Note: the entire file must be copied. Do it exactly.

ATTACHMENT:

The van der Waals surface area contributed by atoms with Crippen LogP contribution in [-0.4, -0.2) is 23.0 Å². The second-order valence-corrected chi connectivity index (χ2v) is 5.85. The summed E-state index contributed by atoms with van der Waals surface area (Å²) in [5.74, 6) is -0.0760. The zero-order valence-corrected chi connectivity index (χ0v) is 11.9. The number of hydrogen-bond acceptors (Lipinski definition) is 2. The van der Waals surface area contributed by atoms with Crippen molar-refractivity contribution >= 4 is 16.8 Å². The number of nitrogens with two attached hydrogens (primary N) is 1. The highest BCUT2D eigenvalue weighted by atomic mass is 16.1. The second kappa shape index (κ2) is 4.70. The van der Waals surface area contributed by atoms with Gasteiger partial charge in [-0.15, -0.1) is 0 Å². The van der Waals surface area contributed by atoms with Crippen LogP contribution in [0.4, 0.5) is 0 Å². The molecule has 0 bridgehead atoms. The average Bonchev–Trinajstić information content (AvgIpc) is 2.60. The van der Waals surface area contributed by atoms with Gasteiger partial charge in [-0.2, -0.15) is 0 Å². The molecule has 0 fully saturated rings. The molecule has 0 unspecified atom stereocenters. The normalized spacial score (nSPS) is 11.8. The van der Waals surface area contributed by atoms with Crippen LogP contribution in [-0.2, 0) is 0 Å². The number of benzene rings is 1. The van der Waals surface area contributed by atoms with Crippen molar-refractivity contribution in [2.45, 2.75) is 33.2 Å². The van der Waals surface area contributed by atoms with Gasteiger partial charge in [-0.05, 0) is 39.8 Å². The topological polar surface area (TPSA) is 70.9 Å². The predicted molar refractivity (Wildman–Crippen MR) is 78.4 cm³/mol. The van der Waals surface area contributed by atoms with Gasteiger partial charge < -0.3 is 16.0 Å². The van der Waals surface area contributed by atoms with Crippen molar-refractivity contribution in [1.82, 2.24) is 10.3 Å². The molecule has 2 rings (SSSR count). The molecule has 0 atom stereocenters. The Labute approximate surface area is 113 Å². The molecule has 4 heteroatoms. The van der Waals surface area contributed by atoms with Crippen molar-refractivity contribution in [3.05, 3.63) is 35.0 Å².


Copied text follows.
The van der Waals surface area contributed by atoms with Crippen LogP contribution in [-0.4, -0.2) is 23.0 Å². The second-order valence-corrected chi connectivity index (χ2v) is 5.85. The summed E-state index contributed by atoms with van der Waals surface area (Å²) in [5.74, 6) is -0.0760. The zero-order valence-corrected chi connectivity index (χ0v) is 11.9. The number of hydrogen-bond acceptors (Lipinski definition) is 2. The van der Waals surface area contributed by atoms with Crippen molar-refractivity contribution >= 4 is 16.8 Å². The number of nitrogens with two attached hydrogens (primary N) is 1. The highest BCUT2D eigenvalue weighted by atomic mass is 16.1. The second kappa shape index (κ2) is 4.70. The van der Waals surface area contributed by atoms with Gasteiger partial charge in [-0.15, -0.1) is 0 Å². The van der Waals surface area contributed by atoms with Crippen LogP contribution in [0.4, 0.5) is 0 Å². The molecule has 0 bridgehead atoms. The average Bonchev–Trinajstić information content (AvgIpc) is 2.60. The van der Waals surface area contributed by atoms with Gasteiger partial charge in [-0.2, -0.15) is 0 Å². The molecule has 0 fully saturated rings. The molecule has 0 unspecified atom stereocenters. The normalized spacial score (nSPS) is 11.8. The van der Waals surface area contributed by atoms with Crippen LogP contribution in [-0.2, 0) is 0 Å². The number of benzene rings is 1. The van der Waals surface area contributed by atoms with Crippen molar-refractivity contribution in [2.45, 2.75) is 33.2 Å². The van der Waals surface area contributed by atoms with Gasteiger partial charge in [-0.05, 0) is 39.8 Å². The topological polar surface area (TPSA) is 70.9 Å². The predicted molar refractivity (Wildman–Crippen MR) is 78.4 cm³/mol. The van der Waals surface area contributed by atoms with Gasteiger partial charge < -0.3 is 16.0 Å². The van der Waals surface area contributed by atoms with Crippen molar-refractivity contribution in [1.82, 2.24) is 10.3 Å². The molecule has 2 rings (SSSR count). The molecule has 0 atom stereocenters. The Labute approximate surface area is 113 Å². The molecule has 4 heteroatoms. The van der Waals surface area contributed by atoms with Crippen molar-refractivity contribution in [3.05, 3.63) is 35.0 Å².